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New Zealand – Air New Zealand seeks to recruit foreign workers after mass layoffs

16 October 2013

New Zealand’s Engineering, Printing and Manufacturing Union (EPMU) is ‘absolutely stunned’ that Air New Zealand is applying to employ foreign aircraft engineers in the wake of more than 300 layoffs across the airline and its subsidiaries, reports stuff.co.nz.

The EPMU was asked to give feedback on Air New Zealand's application for Employer Accreditation by the Ministry of Business, Innovation and Employment.

Strachan Crang, EPMU Assistant Director of Organising, said: "Kiwi aircraft engineers are losing their jobs, and Air New Zealand has the gall to tell MBIE that they need to be able to fast-track immigration for overseas workers. We're absolutely stunned by Air New Zealand's actions."

"If Air New Zealand were to get this approval, it would create a mockery of the Employer Accreditation status programme. The accreditation process wasn't created so companies could sack workers one day and then bring in overseas workers the next," he added.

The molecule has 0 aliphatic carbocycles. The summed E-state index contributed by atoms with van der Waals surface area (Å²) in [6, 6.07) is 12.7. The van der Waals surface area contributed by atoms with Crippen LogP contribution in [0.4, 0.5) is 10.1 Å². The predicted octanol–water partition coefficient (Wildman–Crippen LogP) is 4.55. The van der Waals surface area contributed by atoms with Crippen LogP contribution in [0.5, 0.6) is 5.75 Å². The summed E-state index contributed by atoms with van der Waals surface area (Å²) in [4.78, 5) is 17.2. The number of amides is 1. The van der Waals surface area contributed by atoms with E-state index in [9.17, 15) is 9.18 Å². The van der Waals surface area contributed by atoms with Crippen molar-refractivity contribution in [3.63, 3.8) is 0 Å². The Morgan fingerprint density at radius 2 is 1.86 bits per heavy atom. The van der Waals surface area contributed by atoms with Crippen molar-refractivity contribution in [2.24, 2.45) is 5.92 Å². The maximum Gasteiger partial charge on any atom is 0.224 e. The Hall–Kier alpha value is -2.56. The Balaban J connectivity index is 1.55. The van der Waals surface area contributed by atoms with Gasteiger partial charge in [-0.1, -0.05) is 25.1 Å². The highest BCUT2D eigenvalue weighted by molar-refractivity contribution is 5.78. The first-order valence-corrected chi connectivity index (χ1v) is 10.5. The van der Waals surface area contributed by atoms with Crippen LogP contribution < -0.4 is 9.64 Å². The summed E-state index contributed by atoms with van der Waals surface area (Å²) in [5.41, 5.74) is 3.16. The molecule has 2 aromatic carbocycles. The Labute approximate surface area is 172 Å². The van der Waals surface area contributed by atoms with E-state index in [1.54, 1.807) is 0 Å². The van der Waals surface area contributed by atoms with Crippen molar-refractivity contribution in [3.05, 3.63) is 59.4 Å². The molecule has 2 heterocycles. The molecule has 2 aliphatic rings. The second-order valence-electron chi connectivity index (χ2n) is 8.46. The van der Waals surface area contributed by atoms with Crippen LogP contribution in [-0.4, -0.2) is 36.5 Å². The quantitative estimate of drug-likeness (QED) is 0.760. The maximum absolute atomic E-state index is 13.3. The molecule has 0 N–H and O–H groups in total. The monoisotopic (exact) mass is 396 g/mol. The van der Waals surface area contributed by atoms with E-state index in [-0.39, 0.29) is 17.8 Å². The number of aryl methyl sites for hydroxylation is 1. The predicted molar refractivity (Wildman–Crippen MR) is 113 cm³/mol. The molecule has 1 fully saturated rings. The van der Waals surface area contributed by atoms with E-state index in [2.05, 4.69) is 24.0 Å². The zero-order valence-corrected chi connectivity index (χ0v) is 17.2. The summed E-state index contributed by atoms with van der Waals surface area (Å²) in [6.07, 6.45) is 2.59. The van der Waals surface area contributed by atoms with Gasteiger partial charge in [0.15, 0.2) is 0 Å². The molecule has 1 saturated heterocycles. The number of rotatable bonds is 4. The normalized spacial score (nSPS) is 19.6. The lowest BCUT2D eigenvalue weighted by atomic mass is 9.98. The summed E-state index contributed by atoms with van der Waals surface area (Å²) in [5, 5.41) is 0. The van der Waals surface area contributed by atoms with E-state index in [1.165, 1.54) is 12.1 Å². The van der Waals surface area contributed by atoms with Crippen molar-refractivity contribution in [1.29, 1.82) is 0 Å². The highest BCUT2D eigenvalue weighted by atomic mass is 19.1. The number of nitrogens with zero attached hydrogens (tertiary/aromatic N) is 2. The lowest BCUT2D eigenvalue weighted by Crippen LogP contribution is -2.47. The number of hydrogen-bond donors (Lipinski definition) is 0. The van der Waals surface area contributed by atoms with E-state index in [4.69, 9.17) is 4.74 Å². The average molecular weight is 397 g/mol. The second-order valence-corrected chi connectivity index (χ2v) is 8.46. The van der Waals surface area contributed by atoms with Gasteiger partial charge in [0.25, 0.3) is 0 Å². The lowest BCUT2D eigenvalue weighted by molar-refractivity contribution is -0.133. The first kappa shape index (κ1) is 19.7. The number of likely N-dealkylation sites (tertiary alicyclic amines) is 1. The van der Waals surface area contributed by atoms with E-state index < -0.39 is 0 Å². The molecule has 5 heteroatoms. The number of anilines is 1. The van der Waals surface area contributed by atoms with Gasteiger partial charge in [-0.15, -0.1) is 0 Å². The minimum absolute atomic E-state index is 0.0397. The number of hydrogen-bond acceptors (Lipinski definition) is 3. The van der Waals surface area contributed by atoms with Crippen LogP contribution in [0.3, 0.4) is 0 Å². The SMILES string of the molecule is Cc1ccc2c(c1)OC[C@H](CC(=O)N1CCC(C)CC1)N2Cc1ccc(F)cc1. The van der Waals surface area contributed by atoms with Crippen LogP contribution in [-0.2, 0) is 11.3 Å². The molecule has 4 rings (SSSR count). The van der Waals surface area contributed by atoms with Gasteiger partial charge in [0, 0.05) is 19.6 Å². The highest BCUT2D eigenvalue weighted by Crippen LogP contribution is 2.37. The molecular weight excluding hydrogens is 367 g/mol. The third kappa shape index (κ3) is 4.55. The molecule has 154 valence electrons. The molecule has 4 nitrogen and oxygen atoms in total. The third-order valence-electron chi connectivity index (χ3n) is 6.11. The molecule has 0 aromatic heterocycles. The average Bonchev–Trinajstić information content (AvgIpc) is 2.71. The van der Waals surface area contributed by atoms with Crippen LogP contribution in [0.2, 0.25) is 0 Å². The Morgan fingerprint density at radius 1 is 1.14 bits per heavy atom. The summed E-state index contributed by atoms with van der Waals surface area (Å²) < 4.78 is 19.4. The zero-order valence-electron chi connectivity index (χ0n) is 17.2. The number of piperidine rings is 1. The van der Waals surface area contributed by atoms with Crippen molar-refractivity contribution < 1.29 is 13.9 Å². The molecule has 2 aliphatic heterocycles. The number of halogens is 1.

The Employer Accreditation scheme, run by Immigration New Zealand, is open to employers who are unable to find ‘suitably qualified and/or experienced’ New Zealand workers. One of the key requirements for accreditation is that an organisation shows ‘a commitment to training and employing New Zealand residents’.

The airline is applying to renew its accreditation status, which fast-tracks the process of employing foreigners, for a number of roles.

Air New Zealand said the specific roles for which it is seeking Employer Accreditation are highly specialised positions. "The specialist nature of these roles means they can be difficult to fill within the New Zealand employment market. The skills required are entirely different from the engineering roles referenced in the EPMU," the airline said.

The airline identified the specific roles as: university-qualified avionic engineers, design engineers, structures and interiors engineers, senior aeronautical engineers, software automation test engineers, quality and safety aeronautical engineers.

But the EPMU maintains two of the roles, aircraft engineers and avionics engineers, were the same as those from which the company this year made workers redundant.

Mr Crang stated: "They make these engineers redundant one day and the next they are applying to get foreigners in through the back door to do the same thing."

He also said that it was clear there were experienced Kiwi workers willing to work for the airline. "Some of their Christchurch workers, who are currently made redundant, have told me of their shock at the news. It is a huge slap in the face to them. Air New Zealand should do the right thing and offer work to Kiwi aircraft engineers who need jobs."

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